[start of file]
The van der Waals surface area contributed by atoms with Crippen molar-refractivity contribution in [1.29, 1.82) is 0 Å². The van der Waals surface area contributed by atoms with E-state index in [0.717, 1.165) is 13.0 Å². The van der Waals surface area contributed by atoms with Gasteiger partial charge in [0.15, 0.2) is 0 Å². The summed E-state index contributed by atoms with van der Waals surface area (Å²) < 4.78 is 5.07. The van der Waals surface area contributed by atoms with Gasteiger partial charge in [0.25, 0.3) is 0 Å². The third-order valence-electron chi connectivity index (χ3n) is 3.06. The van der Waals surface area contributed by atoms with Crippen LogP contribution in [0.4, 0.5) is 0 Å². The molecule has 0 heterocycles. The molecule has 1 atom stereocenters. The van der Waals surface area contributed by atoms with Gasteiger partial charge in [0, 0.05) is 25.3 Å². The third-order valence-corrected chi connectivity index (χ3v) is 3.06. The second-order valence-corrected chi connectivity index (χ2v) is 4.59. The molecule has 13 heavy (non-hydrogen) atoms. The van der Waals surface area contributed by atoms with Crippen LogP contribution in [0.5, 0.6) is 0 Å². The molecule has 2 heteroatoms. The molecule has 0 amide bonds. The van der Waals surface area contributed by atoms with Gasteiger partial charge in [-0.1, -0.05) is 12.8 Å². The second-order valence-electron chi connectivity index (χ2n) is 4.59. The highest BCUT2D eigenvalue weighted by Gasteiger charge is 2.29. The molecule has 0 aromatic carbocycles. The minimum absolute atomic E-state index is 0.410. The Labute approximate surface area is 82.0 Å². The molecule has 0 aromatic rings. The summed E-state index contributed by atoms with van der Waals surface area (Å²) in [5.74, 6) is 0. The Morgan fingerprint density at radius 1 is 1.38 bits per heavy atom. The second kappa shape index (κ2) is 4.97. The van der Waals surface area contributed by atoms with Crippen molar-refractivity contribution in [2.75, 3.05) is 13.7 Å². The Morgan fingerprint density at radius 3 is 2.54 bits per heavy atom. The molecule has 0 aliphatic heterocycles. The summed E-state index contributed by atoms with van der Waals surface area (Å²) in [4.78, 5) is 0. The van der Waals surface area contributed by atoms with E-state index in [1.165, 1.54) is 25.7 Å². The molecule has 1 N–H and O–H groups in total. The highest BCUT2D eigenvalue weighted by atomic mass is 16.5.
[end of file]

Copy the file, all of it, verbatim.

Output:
The van der Waals surface area contributed by atoms with Crippen molar-refractivity contribution in [1.29, 1.82) is 0 Å². The van der Waals surface area contributed by atoms with E-state index in [0.717, 1.165) is 13.0 Å². The van der Waals surface area contributed by atoms with Gasteiger partial charge in [0.15, 0.2) is 0 Å². The summed E-state index contributed by atoms with van der Waals surface area (Å²) < 4.78 is 5.07. The van der Waals surface area contributed by atoms with Gasteiger partial charge in [0.25, 0.3) is 0 Å². The third-order valence-electron chi connectivity index (χ3n) is 3.06. The van der Waals surface area contributed by atoms with Crippen LogP contribution in [0.4, 0.5) is 0 Å². The molecule has 0 heterocycles. The molecule has 1 atom stereocenters. The van der Waals surface area contributed by atoms with Gasteiger partial charge in [0, 0.05) is 25.3 Å². The third-order valence-corrected chi connectivity index (χ3v) is 3.06. The second-order valence-corrected chi connectivity index (χ2v) is 4.59. The molecule has 13 heavy (non-hydrogen) atoms. The van der Waals surface area contributed by atoms with Crippen LogP contribution in [0.5, 0.6) is 0 Å². The molecule has 2 heteroatoms. The molecule has 0 amide bonds. The van der Waals surface area contributed by atoms with Gasteiger partial charge in [-0.1, -0.05) is 12.8 Å². The second-order valence-electron chi connectivity index (χ2n) is 4.59. The highest BCUT2D eigenvalue weighted by Gasteiger charge is 2.29. The molecule has 0 aromatic carbocycles. The minimum absolute atomic E-state index is 0.410. The Labute approximate surface area is 82.0 Å². The molecule has 0 aromatic rings. The summed E-state index contributed by atoms with van der Waals surface area (Å²) in [5.74, 6) is 0. The Morgan fingerprint density at radius 1 is 1.38 bits per heavy atom. The second kappa shape index (κ2) is 4.97. The van der Waals surface area contributed by atoms with Crippen molar-refractivity contribution in [2.75, 3.05) is 13.7 Å². The Morgan fingerprint density at radius 3 is 2.54 bits per heavy atom. The molecule has 0 aliphatic heterocycles. The summed E-state index contributed by atoms with van der Waals surface area (Å²) in [4.78, 5) is 0. The van der Waals surface area contributed by atoms with E-state index in [1.165, 1.54) is 25.7 Å². The molecule has 1 N–H and O–H groups in total. The highest BCUT2D eigenvalue weighted by atomic mass is 16.5.